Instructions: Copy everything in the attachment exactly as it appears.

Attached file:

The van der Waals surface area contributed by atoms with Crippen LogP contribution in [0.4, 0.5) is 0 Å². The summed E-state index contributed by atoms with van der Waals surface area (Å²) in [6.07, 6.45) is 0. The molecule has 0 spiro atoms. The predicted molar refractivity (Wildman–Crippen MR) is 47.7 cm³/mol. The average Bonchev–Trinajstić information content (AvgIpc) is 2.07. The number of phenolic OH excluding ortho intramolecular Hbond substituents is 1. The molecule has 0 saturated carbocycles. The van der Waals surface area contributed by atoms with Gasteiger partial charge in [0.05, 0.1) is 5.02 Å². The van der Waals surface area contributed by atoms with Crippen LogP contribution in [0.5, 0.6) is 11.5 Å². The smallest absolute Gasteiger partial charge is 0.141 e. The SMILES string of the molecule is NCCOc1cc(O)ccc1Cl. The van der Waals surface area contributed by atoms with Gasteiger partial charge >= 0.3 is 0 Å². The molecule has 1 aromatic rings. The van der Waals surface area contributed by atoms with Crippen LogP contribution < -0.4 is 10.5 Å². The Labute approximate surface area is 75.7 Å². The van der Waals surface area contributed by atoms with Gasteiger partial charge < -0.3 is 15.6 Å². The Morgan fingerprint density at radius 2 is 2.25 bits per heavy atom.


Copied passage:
The van der Waals surface area contributed by atoms with Crippen LogP contribution in [0.4, 0.5) is 0 Å². The summed E-state index contributed by atoms with van der Waals surface area (Å²) in [6.07, 6.45) is 0. The molecule has 0 spiro atoms. The predicted molar refractivity (Wildman–Crippen MR) is 47.7 cm³/mol. The average Bonchev–Trinajstić information content (AvgIpc) is 2.07. The number of phenolic OH excluding ortho intramolecular Hbond substituents is 1. The molecule has 0 saturated carbocycles. The van der Waals surface area contributed by atoms with Gasteiger partial charge in [0.05, 0.1) is 5.02 Å². The van der Waals surface area contributed by atoms with Crippen LogP contribution in [0.5, 0.6) is 11.5 Å². The smallest absolute Gasteiger partial charge is 0.141 e. The SMILES string of the molecule is NCCOc1cc(O)ccc1Cl. The van der Waals surface area contributed by atoms with Gasteiger partial charge >= 0.3 is 0 Å². The molecule has 1 aromatic rings. The van der Waals surface area contributed by atoms with Crippen LogP contribution < -0.4 is 10.5 Å². The Labute approximate surface area is 75.7 Å². The van der Waals surface area contributed by atoms with Gasteiger partial charge < -0.3 is 15.6 Å². The Morgan fingerprint density at radius 2 is 2.25 bits per heavy atom.